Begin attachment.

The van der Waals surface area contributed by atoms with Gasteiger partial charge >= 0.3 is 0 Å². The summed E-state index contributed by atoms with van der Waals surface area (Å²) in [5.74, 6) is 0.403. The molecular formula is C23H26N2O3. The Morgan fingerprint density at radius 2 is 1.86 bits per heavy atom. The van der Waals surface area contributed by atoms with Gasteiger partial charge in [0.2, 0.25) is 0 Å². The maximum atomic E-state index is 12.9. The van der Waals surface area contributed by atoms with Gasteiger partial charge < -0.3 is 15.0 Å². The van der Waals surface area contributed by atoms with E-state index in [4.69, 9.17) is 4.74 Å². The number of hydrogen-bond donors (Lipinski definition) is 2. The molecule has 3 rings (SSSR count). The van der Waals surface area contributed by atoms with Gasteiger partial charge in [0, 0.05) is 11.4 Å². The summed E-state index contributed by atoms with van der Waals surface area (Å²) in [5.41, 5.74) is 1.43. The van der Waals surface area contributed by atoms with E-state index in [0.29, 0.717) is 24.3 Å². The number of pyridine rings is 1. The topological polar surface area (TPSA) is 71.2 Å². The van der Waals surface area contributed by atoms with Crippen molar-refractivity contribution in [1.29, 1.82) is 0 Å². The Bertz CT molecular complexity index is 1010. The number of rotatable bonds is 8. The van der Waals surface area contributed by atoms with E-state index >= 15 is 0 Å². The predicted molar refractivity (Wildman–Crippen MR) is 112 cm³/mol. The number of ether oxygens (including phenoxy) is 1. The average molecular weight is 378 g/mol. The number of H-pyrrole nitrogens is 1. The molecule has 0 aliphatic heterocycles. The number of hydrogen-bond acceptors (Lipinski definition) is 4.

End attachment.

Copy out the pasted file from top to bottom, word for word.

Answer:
The van der Waals surface area contributed by atoms with Gasteiger partial charge >= 0.3 is 0 Å². The summed E-state index contributed by atoms with van der Waals surface area (Å²) in [5.74, 6) is 0.403. The molecular formula is C23H26N2O3. The Morgan fingerprint density at radius 2 is 1.86 bits per heavy atom. The van der Waals surface area contributed by atoms with Gasteiger partial charge in [0.2, 0.25) is 0 Å². The maximum atomic E-state index is 12.9. The van der Waals surface area contributed by atoms with Gasteiger partial charge < -0.3 is 15.0 Å². The van der Waals surface area contributed by atoms with E-state index in [4.69, 9.17) is 4.74 Å². The number of hydrogen-bond donors (Lipinski definition) is 2. The molecule has 3 rings (SSSR count). The van der Waals surface area contributed by atoms with Gasteiger partial charge in [0, 0.05) is 11.4 Å². The summed E-state index contributed by atoms with van der Waals surface area (Å²) in [5.41, 5.74) is 1.43. The van der Waals surface area contributed by atoms with E-state index in [0.29, 0.717) is 24.3 Å². The number of pyridine rings is 1. The topological polar surface area (TPSA) is 71.2 Å². The van der Waals surface area contributed by atoms with Crippen molar-refractivity contribution in [1.29, 1.82) is 0 Å². The Bertz CT molecular complexity index is 1010. The number of rotatable bonds is 8. The van der Waals surface area contributed by atoms with E-state index >= 15 is 0 Å². The predicted molar refractivity (Wildman–Crippen MR) is 112 cm³/mol. The number of ether oxygens (including phenoxy) is 1. The average molecular weight is 378 g/mol. The number of H-pyrrole nitrogens is 1. The molecule has 0 aliphatic heterocycles. The number of hydrogen-bond acceptors (Lipinski definition) is 4.